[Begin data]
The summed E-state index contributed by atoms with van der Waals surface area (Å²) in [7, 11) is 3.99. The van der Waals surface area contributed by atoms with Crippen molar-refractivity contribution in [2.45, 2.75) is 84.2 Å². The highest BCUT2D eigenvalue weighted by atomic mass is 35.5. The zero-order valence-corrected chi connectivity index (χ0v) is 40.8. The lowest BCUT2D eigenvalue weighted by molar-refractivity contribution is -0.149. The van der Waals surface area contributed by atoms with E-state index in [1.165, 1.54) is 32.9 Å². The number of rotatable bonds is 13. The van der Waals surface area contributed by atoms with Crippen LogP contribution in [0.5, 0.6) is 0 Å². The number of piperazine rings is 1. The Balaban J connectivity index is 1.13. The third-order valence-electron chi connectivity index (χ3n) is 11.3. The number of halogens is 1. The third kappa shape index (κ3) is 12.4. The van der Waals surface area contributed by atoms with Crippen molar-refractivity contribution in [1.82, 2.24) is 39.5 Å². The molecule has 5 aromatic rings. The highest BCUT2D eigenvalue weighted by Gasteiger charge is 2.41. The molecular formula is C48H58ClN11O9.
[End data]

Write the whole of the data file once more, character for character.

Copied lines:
The summed E-state index contributed by atoms with van der Waals surface area (Å²) in [7, 11) is 3.99. The van der Waals surface area contributed by atoms with Crippen molar-refractivity contribution in [2.45, 2.75) is 84.2 Å². The highest BCUT2D eigenvalue weighted by atomic mass is 35.5. The zero-order valence-corrected chi connectivity index (χ0v) is 40.8. The lowest BCUT2D eigenvalue weighted by molar-refractivity contribution is -0.149. The van der Waals surface area contributed by atoms with E-state index in [1.165, 1.54) is 32.9 Å². The number of rotatable bonds is 13. The van der Waals surface area contributed by atoms with Crippen LogP contribution in [0.5, 0.6) is 0 Å². The number of piperazine rings is 1. The Balaban J connectivity index is 1.13. The third-order valence-electron chi connectivity index (χ3n) is 11.3. The number of halogens is 1. The third kappa shape index (κ3) is 12.4. The van der Waals surface area contributed by atoms with Crippen molar-refractivity contribution in [1.82, 2.24) is 39.5 Å². The molecule has 5 aromatic rings. The highest BCUT2D eigenvalue weighted by Gasteiger charge is 2.41. The molecular formula is C48H58ClN11O9.